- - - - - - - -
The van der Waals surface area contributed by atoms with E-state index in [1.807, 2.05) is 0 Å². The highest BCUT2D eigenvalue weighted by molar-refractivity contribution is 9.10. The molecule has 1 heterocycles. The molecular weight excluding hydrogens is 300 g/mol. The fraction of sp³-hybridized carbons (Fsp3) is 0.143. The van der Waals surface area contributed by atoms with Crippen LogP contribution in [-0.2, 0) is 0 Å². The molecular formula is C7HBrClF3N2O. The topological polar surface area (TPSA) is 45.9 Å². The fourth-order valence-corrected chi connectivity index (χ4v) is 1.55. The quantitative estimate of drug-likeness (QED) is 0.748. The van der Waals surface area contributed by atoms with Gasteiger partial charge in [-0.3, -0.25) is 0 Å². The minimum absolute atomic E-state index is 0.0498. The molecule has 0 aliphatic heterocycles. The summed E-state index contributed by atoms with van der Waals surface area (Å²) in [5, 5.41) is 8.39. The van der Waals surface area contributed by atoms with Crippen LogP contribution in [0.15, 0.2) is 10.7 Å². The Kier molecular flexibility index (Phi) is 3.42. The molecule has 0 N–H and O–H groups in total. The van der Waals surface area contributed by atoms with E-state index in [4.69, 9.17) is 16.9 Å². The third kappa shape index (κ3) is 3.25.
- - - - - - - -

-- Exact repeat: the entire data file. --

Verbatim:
The van der Waals surface area contributed by atoms with E-state index in [1.807, 2.05) is 0 Å². The highest BCUT2D eigenvalue weighted by molar-refractivity contribution is 9.10. The molecule has 1 heterocycles. The molecular weight excluding hydrogens is 300 g/mol. The fraction of sp³-hybridized carbons (Fsp3) is 0.143. The van der Waals surface area contributed by atoms with Crippen LogP contribution in [-0.2, 0) is 0 Å². The molecular formula is C7HBrClF3N2O. The topological polar surface area (TPSA) is 45.9 Å². The fourth-order valence-corrected chi connectivity index (χ4v) is 1.55. The quantitative estimate of drug-likeness (QED) is 0.748. The van der Waals surface area contributed by atoms with Gasteiger partial charge in [-0.3, -0.25) is 0 Å². The minimum absolute atomic E-state index is 0.0498. The molecule has 0 aliphatic heterocycles. The summed E-state index contributed by atoms with van der Waals surface area (Å²) in [5, 5.41) is 8.39. The van der Waals surface area contributed by atoms with Crippen LogP contribution in [0.15, 0.2) is 10.7 Å². The Kier molecular flexibility index (Phi) is 3.42. The molecule has 0 N–H and O–H groups in total. The van der Waals surface area contributed by atoms with E-state index in [4.69, 9.17) is 16.9 Å². The third kappa shape index (κ3) is 3.25.